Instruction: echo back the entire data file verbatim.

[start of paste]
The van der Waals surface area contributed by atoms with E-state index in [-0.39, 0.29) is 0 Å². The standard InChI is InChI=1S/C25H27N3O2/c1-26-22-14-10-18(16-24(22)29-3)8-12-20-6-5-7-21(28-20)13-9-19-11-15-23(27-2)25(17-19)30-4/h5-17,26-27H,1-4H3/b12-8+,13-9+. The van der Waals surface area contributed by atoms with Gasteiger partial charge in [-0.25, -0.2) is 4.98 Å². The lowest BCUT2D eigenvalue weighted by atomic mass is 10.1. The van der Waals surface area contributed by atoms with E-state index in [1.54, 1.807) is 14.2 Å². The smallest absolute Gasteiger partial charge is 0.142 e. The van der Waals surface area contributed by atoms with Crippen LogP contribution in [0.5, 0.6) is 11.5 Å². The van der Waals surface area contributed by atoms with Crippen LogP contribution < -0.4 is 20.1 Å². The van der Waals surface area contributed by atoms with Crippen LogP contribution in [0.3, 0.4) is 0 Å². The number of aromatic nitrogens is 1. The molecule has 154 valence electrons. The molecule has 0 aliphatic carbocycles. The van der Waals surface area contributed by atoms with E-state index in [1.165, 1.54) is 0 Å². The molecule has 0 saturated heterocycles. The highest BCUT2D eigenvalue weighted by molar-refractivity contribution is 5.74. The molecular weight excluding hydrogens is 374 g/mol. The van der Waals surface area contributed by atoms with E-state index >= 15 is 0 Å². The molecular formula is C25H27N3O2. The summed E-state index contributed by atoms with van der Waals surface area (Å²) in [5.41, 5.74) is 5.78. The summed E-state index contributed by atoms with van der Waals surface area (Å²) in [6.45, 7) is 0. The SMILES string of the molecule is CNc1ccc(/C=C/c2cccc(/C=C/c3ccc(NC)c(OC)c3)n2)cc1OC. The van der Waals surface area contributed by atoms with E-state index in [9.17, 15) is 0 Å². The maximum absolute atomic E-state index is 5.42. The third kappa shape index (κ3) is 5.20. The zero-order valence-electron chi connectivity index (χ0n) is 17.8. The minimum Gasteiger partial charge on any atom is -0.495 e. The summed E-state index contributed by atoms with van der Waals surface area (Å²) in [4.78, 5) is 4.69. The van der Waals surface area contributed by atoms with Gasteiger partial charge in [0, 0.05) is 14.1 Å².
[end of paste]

The van der Waals surface area contributed by atoms with E-state index in [-0.39, 0.29) is 0 Å². The standard InChI is InChI=1S/C25H27N3O2/c1-26-22-14-10-18(16-24(22)29-3)8-12-20-6-5-7-21(28-20)13-9-19-11-15-23(27-2)25(17-19)30-4/h5-17,26-27H,1-4H3/b12-8+,13-9+. The van der Waals surface area contributed by atoms with Gasteiger partial charge in [-0.25, -0.2) is 4.98 Å². The lowest BCUT2D eigenvalue weighted by atomic mass is 10.1. The van der Waals surface area contributed by atoms with E-state index in [1.54, 1.807) is 14.2 Å². The smallest absolute Gasteiger partial charge is 0.142 e. The van der Waals surface area contributed by atoms with Crippen LogP contribution in [0.5, 0.6) is 11.5 Å². The van der Waals surface area contributed by atoms with Crippen LogP contribution < -0.4 is 20.1 Å². The van der Waals surface area contributed by atoms with Crippen LogP contribution in [0.3, 0.4) is 0 Å². The number of aromatic nitrogens is 1. The molecule has 154 valence electrons. The molecule has 0 aliphatic carbocycles. The van der Waals surface area contributed by atoms with E-state index in [1.165, 1.54) is 0 Å². The molecule has 0 saturated heterocycles. The highest BCUT2D eigenvalue weighted by molar-refractivity contribution is 5.74. The molecular weight excluding hydrogens is 374 g/mol. The van der Waals surface area contributed by atoms with E-state index >= 15 is 0 Å². The molecular formula is C25H27N3O2. The summed E-state index contributed by atoms with van der Waals surface area (Å²) in [5.41, 5.74) is 5.78. The summed E-state index contributed by atoms with van der Waals surface area (Å²) in [6.45, 7) is 0. The SMILES string of the molecule is CNc1ccc(/C=C/c2cccc(/C=C/c3ccc(NC)c(OC)c3)n2)cc1OC. The van der Waals surface area contributed by atoms with E-state index in [9.17, 15) is 0 Å². The maximum absolute atomic E-state index is 5.42. The third kappa shape index (κ3) is 5.20. The zero-order valence-electron chi connectivity index (χ0n) is 17.8. The minimum Gasteiger partial charge on any atom is -0.495 e. The summed E-state index contributed by atoms with van der Waals surface area (Å²) in [4.78, 5) is 4.69. The van der Waals surface area contributed by atoms with Gasteiger partial charge in [0, 0.05) is 14.1 Å².